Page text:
Soaking these whole grains will reduce the amount of phytates and allow you to absorb more of the zinc they provide. They also contain B vitamins, fiber, iron, and protein. Whole grains promote a healthy digestive system and can help prevent type two diabetes.
Cashews are one of the best foods that are high in zinc and copper, and these can be an easy addition to your diet if you don’t have a nut allergy. These nuts are full of nutrients, protein, and healthy fats. One cup of raw cashews provides 1.64 milligrams of zinc. Consuming at least two servings of tree nuts per week can also help reduce the risk of heart disease.
Health Benefits Of Zinc
Zinc plays a vital role in human health and helps to regulate enzyme activity throughout the body. Keeping a balanced diet with foods that contain zinc can provide you with benefits throughout your body. Here are a few ways zinc is good for you.
Boosts Immune System
Zinc has antioxidant and anti-inflammatory properties to help boost immune function, fight illnesses, and decrease the risk of infections. Studies report positively about zinc’s ability to reduce the duration of cold symptoms and respiratory tract infections.
Foods with zinc can help all the organs in your body, including your liver. Short-term and long-term studies show that zinc supplementation can improve liver health. It can reduce the signs of disease, increase liver function, and reduce the risk of developing liver cancer.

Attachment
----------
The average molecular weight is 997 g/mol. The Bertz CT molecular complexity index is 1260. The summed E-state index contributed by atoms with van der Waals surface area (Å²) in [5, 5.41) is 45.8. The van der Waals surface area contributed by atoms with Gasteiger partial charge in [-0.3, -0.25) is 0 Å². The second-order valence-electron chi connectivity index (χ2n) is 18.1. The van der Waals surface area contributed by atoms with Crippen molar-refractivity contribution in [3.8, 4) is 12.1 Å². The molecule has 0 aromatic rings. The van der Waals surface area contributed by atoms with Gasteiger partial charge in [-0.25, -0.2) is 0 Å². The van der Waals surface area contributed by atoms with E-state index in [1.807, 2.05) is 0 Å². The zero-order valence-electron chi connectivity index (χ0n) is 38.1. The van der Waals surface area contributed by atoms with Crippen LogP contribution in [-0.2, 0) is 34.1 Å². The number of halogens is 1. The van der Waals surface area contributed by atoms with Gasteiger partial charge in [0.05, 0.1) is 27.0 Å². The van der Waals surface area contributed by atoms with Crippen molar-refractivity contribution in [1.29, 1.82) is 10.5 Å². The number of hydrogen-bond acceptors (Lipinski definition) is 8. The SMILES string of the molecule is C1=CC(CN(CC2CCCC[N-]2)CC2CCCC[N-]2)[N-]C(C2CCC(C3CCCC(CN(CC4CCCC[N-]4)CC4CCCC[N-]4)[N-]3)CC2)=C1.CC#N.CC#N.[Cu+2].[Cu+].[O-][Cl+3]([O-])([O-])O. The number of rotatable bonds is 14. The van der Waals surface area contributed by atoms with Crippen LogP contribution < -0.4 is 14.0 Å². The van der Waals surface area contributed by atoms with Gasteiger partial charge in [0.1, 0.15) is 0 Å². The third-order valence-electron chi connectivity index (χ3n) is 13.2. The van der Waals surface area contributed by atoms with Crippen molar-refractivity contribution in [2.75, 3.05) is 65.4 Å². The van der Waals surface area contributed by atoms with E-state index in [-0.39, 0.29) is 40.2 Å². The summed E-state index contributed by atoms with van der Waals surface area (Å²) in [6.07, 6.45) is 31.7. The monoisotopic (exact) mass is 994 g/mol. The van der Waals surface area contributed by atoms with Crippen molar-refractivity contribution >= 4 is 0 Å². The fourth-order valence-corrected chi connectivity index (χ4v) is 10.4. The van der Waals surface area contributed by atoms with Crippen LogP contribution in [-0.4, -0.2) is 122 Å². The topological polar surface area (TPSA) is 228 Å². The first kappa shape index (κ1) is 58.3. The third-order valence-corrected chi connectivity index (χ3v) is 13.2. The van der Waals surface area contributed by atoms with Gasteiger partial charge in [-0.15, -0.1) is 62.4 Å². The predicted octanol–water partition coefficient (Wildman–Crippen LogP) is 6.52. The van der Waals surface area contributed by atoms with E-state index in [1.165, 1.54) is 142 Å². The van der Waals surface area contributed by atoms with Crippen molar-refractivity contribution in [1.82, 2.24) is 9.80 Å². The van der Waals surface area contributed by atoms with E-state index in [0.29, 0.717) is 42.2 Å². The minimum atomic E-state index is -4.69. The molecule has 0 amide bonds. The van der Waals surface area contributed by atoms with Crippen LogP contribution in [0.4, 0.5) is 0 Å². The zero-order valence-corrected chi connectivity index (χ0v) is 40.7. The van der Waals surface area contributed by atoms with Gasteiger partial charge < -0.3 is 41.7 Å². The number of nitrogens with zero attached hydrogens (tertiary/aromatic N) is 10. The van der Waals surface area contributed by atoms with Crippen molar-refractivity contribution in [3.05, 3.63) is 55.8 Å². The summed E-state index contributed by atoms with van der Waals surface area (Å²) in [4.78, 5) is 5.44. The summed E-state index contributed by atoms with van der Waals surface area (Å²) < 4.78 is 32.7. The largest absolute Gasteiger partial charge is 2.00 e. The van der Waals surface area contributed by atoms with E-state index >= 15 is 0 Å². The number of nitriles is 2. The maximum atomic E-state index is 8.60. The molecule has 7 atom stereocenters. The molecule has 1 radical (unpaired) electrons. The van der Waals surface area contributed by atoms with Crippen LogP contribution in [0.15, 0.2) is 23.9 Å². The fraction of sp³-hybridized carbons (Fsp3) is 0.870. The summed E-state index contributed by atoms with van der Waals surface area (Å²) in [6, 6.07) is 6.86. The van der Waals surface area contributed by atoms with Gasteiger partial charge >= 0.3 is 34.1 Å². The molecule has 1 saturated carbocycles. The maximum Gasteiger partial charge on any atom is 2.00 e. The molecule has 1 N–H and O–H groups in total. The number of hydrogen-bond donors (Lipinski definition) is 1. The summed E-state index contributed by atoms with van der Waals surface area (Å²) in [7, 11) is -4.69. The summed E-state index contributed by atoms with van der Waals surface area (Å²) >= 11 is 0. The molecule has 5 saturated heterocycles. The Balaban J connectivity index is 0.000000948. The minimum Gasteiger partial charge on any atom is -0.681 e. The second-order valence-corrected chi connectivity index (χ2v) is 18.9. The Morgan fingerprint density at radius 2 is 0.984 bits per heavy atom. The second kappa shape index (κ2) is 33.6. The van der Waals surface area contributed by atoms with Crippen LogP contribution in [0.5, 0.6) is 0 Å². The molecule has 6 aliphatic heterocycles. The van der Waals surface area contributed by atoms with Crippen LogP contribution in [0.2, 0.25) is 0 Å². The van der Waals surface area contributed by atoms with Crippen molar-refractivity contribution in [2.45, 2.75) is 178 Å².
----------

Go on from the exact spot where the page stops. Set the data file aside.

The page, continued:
Age-related macular degeneration (ARMD) can cause significant vision loss in older generations. Studies show that supplementing with zinc, vitamin C, vitamin E, and beta-carotene may delay and prevent the damage that ARMD can cause.
Wound Healing And Skin Health
If you want healthy skin, eating zinc-rich foods can help. It helps in the treatment of acne, ulcers, and eczema. Foods that are high in this essential mineral can help make sure you don’t acquire a deficiency, which can lead to cell damage, skin lesions, and trouble healing wounds. Zinc can help repair skin damage, promote growth, and reduce inflammation.
The Bottom Line
Eating foods rich in zinc will help increase your zinc intake, which can provide several benefits, including wound healing, fighting a common cold, metabolism, and more.
Using animal products as sources of zinc, like seafood, beef, lamb, and chicken, can help you absorb more of this essential mineral zinc compared to plant-based sources like legumes and whole grains that contain phytic acid.
If you suspect you are low in zinc or have the opposite, zinc toxicity, speak with trusted health professionals to help your monitor your nutrient intake and keep you on the path to optimal wellness.
+ 33 sources
Health Canal avoids using tertiary references. We have strict sourcing guidelines and rely on peer-reviewed studies, academic researches from medical associations and institutions. To ensure the accuracy of articles in Health Canal, you can read more about the editorial process here
- Chasapis, C.T., Ntoupa, P.-S.A., Spiliopoulou, C. and Stefanidou, M. (2020). Recent aspects of the effects of zinc on human health. [online] ResearchGate. Available at: https://www.researchgate.net/publication/341324237_Recent_aspects_of_the_effects_of_zinc_on_human_health?enrichId=rgreq-fb369641b23e728de18dcb30d7a8b7bb-XXX&enrichSource=Y292ZXJQYWdlOzM0MTMyNDIzNztBUzo5MzMwODI0NTg3NzU1NTJAMTU5OTQ3NTYwMjAzNQ%3D%3D&el=1_x_2&_esc=publicationCoverPdf.